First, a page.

This interactive tool has been designed to assist commissioners, social impact investors and providers to assess the appropriateness of payment by results for a particular service.
If you invest a few minutes in using this tool, you will get immediate feedback about whether your service is likely to be a good fit for PbR and the critical success – and failure – factors you need to consider.
There are many definitions of payment by results. In this tool, PbR refers to any funding mechanism where payments are directly linked to the outcomes achieved.
The tool is based on a comprehensive literature review (completed January 2016) and consultation with commissioners, providers, service users and researchers. PbR schemes are so varied and tend to be commissioned for such different reasons that it is not yet possible to pass judgement on whether the PbR model works. There are a number of examples of both successful and failing PbR schemes in this and other countries. However, there are enough good quality reviews and evaluations to identify key learning points which provide the basis for this tool.
How to use the tool
The tool is split into two parts:
Question 1 asks: “Why use PbR?” and is most useful before deciding on a PbR approach.
The evidence suggests that commissioners should have a clear purpose for using PbR and that the reasons for adopting PbR have an impact on contract design. Schemes which try to achieve too many different objectives tend to fail.
Select a maximum of three rationales for using PbR and you will be taken to short summaries of the evidence for the pros and cons of using PbR for each of these reasons and the implications for contract design. [Question 1 may, inevitably, be of more use to commissioners/investors while Questions 2-9 provide key learning for all parties involved in PbR schemes.]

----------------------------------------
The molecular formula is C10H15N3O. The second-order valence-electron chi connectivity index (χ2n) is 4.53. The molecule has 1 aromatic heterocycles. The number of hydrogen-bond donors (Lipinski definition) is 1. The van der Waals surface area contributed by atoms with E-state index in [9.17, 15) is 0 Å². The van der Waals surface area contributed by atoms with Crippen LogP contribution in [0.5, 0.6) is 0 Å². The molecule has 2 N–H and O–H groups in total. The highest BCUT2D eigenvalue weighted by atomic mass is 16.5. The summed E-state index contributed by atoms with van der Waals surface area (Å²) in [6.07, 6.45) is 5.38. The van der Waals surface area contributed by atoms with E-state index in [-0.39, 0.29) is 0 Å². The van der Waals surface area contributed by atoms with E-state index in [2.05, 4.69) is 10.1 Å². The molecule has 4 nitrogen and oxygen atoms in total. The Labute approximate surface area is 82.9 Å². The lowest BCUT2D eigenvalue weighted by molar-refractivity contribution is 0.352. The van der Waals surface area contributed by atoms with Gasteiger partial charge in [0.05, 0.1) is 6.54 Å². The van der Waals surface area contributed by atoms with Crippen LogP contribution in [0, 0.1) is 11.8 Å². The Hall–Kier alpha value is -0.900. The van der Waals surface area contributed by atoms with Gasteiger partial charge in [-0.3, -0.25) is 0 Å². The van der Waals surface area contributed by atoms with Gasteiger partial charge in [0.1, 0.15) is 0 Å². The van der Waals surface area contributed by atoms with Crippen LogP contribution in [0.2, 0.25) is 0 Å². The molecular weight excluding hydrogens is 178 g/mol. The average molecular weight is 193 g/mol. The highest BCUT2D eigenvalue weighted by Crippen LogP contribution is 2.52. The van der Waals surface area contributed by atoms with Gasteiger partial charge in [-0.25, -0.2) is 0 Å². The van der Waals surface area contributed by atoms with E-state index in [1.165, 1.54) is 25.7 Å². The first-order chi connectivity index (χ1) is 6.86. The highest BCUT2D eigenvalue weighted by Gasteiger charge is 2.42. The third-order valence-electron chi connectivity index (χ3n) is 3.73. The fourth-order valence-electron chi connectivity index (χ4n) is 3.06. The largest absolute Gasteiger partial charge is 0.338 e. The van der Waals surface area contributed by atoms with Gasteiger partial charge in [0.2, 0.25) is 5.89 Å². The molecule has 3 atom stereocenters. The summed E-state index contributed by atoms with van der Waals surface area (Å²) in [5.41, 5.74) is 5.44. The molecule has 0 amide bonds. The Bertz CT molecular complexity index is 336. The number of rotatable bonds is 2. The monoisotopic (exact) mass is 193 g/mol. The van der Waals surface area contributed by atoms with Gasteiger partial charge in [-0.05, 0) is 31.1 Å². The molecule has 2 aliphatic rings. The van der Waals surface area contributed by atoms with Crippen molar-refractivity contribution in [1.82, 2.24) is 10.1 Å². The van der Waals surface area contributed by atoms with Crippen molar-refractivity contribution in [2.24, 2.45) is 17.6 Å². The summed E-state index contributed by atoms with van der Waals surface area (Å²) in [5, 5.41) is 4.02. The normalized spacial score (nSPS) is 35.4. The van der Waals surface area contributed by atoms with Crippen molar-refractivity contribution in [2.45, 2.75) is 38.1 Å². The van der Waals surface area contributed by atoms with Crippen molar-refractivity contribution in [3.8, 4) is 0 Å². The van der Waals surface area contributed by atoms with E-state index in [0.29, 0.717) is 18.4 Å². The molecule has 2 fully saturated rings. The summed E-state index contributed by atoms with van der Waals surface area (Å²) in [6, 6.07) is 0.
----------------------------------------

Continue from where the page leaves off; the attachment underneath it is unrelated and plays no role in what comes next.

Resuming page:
Questions 2-9 ask: “How to use PbR?” and are most useful when constructing a model/negotiating a contract.
In this section, you are asked a series of 8 questions. Each answer will generate a different key learning point.
If you wish, you can think through the issues relating to each question before answering by clicking:
Click here for help in considering your answer
If you want to pause at any time, just click the save button and resume at a later date.
Click the reset button if you want to go back to the beginning.
When you have finished, you can download your answers as a PDF; this document will also provide you with additional, free PbR resources.
This tool uses a simple traffic light system to help you identify high risk issues for the PbR service you are considering commissioning, investing in or providing. In general terms, any answer that is highlighted in red is highly likely to significantly limit the effectiveness of any PbR contract and should be addressed before starting any procurement process.
Before you start
There are four key overarching points to bear in mind if you are a commissioner designing a PbR contract or a provider considering bidding for one:
- Unintended consequences are commonplace in PbR contracts, build in the ability to review & modify contracts regularly in the interests of commissioners, providers and, most importantly, service users.
- PbR contracting is often a high risk approach, requiring substantial changes to established ways of working. Therefore, commissioners are recommended to consider a “blended” approach where the element of the contract subject to PbR starts at a low percentage and grows over time. Providers should be wary about taking on a 100%-PbR funded contract.
- PbR is not the only commissioning approach which can incentivise specific outcomes, where the research evidence underpinning this tool suggests that PbR does not fit the service you are commissioning, consider other approaches.
- Because we do not yet understand how PbR often plays out in practice, the literature strongly recommends piloting new initiatives.
It is also important to bear in mind that not all services are a good fit with a PbR approach. PbR works best when a service has clear overall objectives capable of being translated into measurable outcomes which can be clearly attributed to provider interventions.
This tool is based on a comprehensive literature review which can be downloaded here for free. Definitions of PbR jargon are here. You can also find out more about how the tool was developed here.
Click here for more information